Answer: They have the same question in common – where does the soul go after infection or during teleportation?
Have you ever watched Star Trek and given a little thought to what happens when a person is deconstructed and transported over a distance? What do you get at the other end? The original person – or an exact copy, allowing the unfortunate original to disappear forever into nothingness? Sort of smacks of the film “The Sixth Day” with my mate Arnie, where clones can be reproduced a number of times while a score is kept in the form of dots inside their eyelids. Which version of Captain K are we watching through each progressive episode?
With respect to a zombie, when they come back to ‘life’, is the soul trapped inside the slowly rotting husk or has it taken flight, the person involved being truly dead? Unanswerable.
Of course both of these questions assume the existence of a soul. One of the hardest things to prove is the absence or presence of something we cannot even quantify. Experiments have been done that attempt to weigh a body before, during and after death. There seem to be detectable differences, but could this be due to the change in disposition of the body? Remember the expression ‘dead weight’? A person appears unreasonably heavier because their own muscles no longer take up the slack when they are lifted. Maybe the weight difference detected at death is aligned to this principle rather than the departing soul.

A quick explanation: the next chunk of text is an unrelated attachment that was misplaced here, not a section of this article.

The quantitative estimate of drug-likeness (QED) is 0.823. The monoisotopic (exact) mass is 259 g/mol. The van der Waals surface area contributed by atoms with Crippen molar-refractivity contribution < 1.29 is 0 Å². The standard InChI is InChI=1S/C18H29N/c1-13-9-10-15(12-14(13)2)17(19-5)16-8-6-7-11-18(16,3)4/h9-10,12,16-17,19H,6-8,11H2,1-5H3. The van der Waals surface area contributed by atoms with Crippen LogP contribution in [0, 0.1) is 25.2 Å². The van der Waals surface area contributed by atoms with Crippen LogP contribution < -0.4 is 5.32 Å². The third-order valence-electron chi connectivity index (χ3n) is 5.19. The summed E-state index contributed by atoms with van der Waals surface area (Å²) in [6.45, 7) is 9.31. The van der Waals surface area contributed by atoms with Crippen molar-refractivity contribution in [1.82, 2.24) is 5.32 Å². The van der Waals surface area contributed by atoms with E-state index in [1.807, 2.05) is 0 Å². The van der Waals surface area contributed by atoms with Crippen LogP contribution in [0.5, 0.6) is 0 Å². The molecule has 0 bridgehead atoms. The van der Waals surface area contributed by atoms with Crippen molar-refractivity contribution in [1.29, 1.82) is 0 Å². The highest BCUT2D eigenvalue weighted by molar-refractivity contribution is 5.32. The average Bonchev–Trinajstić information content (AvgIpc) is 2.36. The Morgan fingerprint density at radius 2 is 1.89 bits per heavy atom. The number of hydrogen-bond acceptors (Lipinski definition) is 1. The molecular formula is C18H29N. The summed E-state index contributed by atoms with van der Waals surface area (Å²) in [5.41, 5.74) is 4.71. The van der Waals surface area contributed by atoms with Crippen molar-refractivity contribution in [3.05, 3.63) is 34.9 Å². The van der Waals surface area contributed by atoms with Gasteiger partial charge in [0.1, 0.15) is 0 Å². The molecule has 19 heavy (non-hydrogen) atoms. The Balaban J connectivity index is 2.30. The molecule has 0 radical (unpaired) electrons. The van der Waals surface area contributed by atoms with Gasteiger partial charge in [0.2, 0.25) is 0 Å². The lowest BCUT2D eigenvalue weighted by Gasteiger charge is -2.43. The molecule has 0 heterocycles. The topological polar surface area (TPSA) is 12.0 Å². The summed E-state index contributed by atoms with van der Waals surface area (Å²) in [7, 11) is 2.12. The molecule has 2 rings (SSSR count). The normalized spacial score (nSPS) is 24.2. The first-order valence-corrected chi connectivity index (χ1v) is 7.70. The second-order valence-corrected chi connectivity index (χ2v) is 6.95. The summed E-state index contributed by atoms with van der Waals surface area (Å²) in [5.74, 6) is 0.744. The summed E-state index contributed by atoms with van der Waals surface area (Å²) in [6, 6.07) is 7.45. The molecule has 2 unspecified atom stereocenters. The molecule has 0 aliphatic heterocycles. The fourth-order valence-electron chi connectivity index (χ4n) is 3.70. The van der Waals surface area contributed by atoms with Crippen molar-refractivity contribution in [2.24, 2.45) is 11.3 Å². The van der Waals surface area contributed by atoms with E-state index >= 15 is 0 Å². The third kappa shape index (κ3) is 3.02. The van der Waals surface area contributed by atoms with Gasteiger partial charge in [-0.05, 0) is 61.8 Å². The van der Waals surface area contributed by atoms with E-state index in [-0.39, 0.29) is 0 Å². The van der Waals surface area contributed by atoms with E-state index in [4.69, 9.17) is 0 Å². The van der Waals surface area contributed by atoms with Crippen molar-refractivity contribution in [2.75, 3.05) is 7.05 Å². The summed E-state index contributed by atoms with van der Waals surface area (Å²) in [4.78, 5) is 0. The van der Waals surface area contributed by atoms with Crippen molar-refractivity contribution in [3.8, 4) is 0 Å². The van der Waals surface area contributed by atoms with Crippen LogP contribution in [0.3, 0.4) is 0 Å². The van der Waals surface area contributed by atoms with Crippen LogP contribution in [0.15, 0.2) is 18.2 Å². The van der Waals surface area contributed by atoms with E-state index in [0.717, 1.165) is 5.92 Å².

I personally believe there is something within us that makes us ‘us’, so to speak. It could be called a soul, it could be called ‘the big baldie’, the name doesn’t really matter. While writing my book ‘The Animus Portal’, I made what I think is an interesting point. The awkward juxtaposition of the scientist that says we have barely scratched the surface of brain capability and function versus the scientist that says we use less than 30% of our brains. Two points come from this assumption, the first is why has our brain developed to only use such a small part, and secondly, if we know so little about the brain, how can we expound so, quantifying how much of our brain we use?
Are you exhausted yet? What I am saying is, next time you see a zombie film, or watch a sci-fi where Scottie is beaming someone up, think about the soul. Where the hell is it?
Zombie books by David K Roberts:
The Common Cold: A Zombie Chronicle
The Common Cold: A Zombie Chronicle – Cabin Fever (Sequel)
Return Of A King: A Zombie Chronicle
Return Of A King: A Zombie Chronicle – Z Factor
The article that inspired this blog today: